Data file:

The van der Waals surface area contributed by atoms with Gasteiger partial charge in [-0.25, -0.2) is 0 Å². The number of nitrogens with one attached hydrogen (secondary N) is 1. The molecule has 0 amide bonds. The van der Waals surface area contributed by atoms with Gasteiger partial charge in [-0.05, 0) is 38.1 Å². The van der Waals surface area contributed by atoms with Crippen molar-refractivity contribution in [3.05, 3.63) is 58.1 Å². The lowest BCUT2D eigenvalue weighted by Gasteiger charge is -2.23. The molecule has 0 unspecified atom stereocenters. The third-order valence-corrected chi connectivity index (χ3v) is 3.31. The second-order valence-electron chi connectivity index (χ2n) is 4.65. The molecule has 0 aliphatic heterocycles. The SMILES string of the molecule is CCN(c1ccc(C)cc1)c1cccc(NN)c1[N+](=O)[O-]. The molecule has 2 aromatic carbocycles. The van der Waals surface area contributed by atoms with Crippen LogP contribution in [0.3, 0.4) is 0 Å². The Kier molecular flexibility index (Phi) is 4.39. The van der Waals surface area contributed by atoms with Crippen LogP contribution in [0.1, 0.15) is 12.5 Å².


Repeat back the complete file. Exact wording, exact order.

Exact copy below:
The van der Waals surface area contributed by atoms with Gasteiger partial charge in [-0.25, -0.2) is 0 Å². The number of nitrogens with one attached hydrogen (secondary N) is 1. The molecule has 0 amide bonds. The van der Waals surface area contributed by atoms with Gasteiger partial charge in [-0.05, 0) is 38.1 Å². The van der Waals surface area contributed by atoms with Crippen molar-refractivity contribution in [3.05, 3.63) is 58.1 Å². The lowest BCUT2D eigenvalue weighted by Gasteiger charge is -2.23. The molecule has 0 unspecified atom stereocenters. The third-order valence-corrected chi connectivity index (χ3v) is 3.31. The second-order valence-electron chi connectivity index (χ2n) is 4.65. The molecule has 0 aliphatic heterocycles. The SMILES string of the molecule is CCN(c1ccc(C)cc1)c1cccc(NN)c1[N+](=O)[O-]. The molecule has 2 aromatic carbocycles. The van der Waals surface area contributed by atoms with Crippen LogP contribution in [0.3, 0.4) is 0 Å². The Kier molecular flexibility index (Phi) is 4.39. The van der Waals surface area contributed by atoms with Crippen LogP contribution in [0.1, 0.15) is 12.5 Å².